March 30, 2018

Yayoi Kusama: Infinity Mirrors is unlike any exhibition that has been seen in Canada before. She is most famous for her mesmerizing mirrored infinity rooms which have skyrocketed in popularity due to the opportunity to snap a whimsical Instagram selfie within the exhibition space. Kusama was born in Matsumoto, Nagano, in 1929, and is currently still working as an artist in her studio in Tokyo. She spent the majority of her career working in New York City alongside artists such as Andy Warhol, Claes Oldenburg and Allan Kaprow. Her work deals with themes of life, love, death and the concept of infinity. The Infinity Mirror rooms are immersive, awe inspiring and truly a once-in-a-lifetime experience. This exhibition made its Canadian debut at the AGO en route from The Broad in Los Angeles. 


The AGO is the only Canadian stop on this hotly anticipated tour. The exhibition has been generating major buzz on social media, but is definitely something you need to see and experience in real life in order to truly understand. Getting tickets for the show was a competitive process and the lines in the exhibit are still crazy, but it is all worth it to experience infinity. The exhibition features six of Kusama’s mirrored rooms all of which are unique, exciting and wow-worthy in their own way. This show is easily the exhibition of the year. Take a look at all of the rooms bellow!


The Souls of Millions of Light Years Away

Like stars in the galaxy, hundreds of LED lights hang and flicker in a rhythmic pattern that seems to suspend both time and space. This room fully encapsulates the theme of infinity as viewers feel tiny and powerless as they are immersed in the never ending glow of floating lights that shimmer.


Love Forever

This is not a room, but a hexagonal shaped box with two peep holes. The box is lined in mirrors on all sides, and invites viewers to peer in and see themselves and another viewer (whom they love) repeated into infinity. This viewing experience feels like looking into a life size kaleidoscope.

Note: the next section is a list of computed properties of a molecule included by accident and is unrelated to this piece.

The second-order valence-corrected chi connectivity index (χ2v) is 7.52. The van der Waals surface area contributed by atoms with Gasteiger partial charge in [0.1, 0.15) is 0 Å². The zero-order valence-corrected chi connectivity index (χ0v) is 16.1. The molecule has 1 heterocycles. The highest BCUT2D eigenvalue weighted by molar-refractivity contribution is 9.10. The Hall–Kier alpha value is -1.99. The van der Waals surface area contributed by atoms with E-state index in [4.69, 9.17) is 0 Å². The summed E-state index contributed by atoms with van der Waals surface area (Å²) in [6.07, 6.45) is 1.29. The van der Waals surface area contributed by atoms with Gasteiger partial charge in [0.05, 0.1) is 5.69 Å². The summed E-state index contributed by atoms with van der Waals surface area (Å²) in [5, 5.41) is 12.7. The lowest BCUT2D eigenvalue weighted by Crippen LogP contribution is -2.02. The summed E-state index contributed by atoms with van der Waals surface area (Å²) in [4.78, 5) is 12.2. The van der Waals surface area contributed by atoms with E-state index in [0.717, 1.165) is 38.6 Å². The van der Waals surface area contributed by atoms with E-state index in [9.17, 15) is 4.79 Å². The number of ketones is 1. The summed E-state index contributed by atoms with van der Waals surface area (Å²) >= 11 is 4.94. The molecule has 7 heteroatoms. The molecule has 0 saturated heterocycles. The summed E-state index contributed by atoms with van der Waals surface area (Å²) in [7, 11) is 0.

All the Eternal Love I Have for the Pumpkins

Pumpkins are one of Kusama’s most repeated motifs. This whimsical and glowing room takes viewers to a place of fairytale and fantasy. The pumpkins are an homage to Kusama’s childhood and there is definitely a sense of youthfulness in the cheery yet curious vibe of this room.


Dots Obsession – Love Transformed into Dots

Large polka dotted balloons surround the viewer as they hang from the ceiling and occupy the floor. This room is hot pink which feels romantic and flamboyant. The large balls are strung at varying heights almost like a heartbeat fluttering up and down.


Aftermath of Obliteration of Eternity


This room is meant to reflect the experience of death and the potential of the afterlife. The golden lights look like lanterns that have been lit in honour of past lives.


Phalli’s Field

This room creates hallucinatory scenes of Kusama’s fears. Kusama believed is she surrounded herself with what she was most afraid of she would be able to overcome her anxieties.


The Obliteration Room


 Beginning as a pure white room of furniture and everyday objects, the viewer is invited to complete the work as they are given brightly coloured polka dot stickers to place wherever they want in the space. As the exhibition goes on the room is transformed from a bland stark white space to a playful and crazy polka dot explosion!


Overall, I loved the show and loved the opportunity to learn more about Kusama’s work. These mirrored rooms are unlike any type of contemporary art I have experienced before and I only wish I had more time in each room (the AGO limits 20 seconds per room due to the huge crowds) If you don’t get the chance to see this exhibition in Toronto it might be worth a spontaneous trip to the Seattle Art Museum which is where the show is headed next from June 30th – September 10th.

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